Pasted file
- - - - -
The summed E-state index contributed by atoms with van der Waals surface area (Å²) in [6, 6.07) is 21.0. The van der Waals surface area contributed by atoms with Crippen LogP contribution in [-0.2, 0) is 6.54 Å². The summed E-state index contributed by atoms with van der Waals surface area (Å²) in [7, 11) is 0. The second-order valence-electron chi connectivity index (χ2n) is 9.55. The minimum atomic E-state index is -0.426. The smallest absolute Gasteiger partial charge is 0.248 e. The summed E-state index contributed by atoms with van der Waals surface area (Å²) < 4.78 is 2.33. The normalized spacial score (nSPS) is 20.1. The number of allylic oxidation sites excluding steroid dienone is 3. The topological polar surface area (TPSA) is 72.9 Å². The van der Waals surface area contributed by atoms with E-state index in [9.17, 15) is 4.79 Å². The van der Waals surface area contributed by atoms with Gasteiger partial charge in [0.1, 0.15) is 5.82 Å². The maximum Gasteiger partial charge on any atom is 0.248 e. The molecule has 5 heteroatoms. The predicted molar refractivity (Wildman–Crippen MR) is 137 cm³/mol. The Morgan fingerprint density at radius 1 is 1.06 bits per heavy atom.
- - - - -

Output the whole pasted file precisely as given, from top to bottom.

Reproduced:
The summed E-state index contributed by atoms with van der Waals surface area (Å²) in [6, 6.07) is 21.0. The van der Waals surface area contributed by atoms with Crippen LogP contribution in [-0.2, 0) is 6.54 Å². The summed E-state index contributed by atoms with van der Waals surface area (Å²) in [7, 11) is 0. The second-order valence-electron chi connectivity index (χ2n) is 9.55. The minimum atomic E-state index is -0.426. The smallest absolute Gasteiger partial charge is 0.248 e. The summed E-state index contributed by atoms with van der Waals surface area (Å²) < 4.78 is 2.33. The normalized spacial score (nSPS) is 20.1. The number of allylic oxidation sites excluding steroid dienone is 3. The topological polar surface area (TPSA) is 72.9 Å². The van der Waals surface area contributed by atoms with E-state index in [9.17, 15) is 4.79 Å². The van der Waals surface area contributed by atoms with Gasteiger partial charge in [0.1, 0.15) is 5.82 Å². The maximum Gasteiger partial charge on any atom is 0.248 e. The molecule has 5 heteroatoms. The predicted molar refractivity (Wildman–Crippen MR) is 137 cm³/mol. The Morgan fingerprint density at radius 1 is 1.06 bits per heavy atom.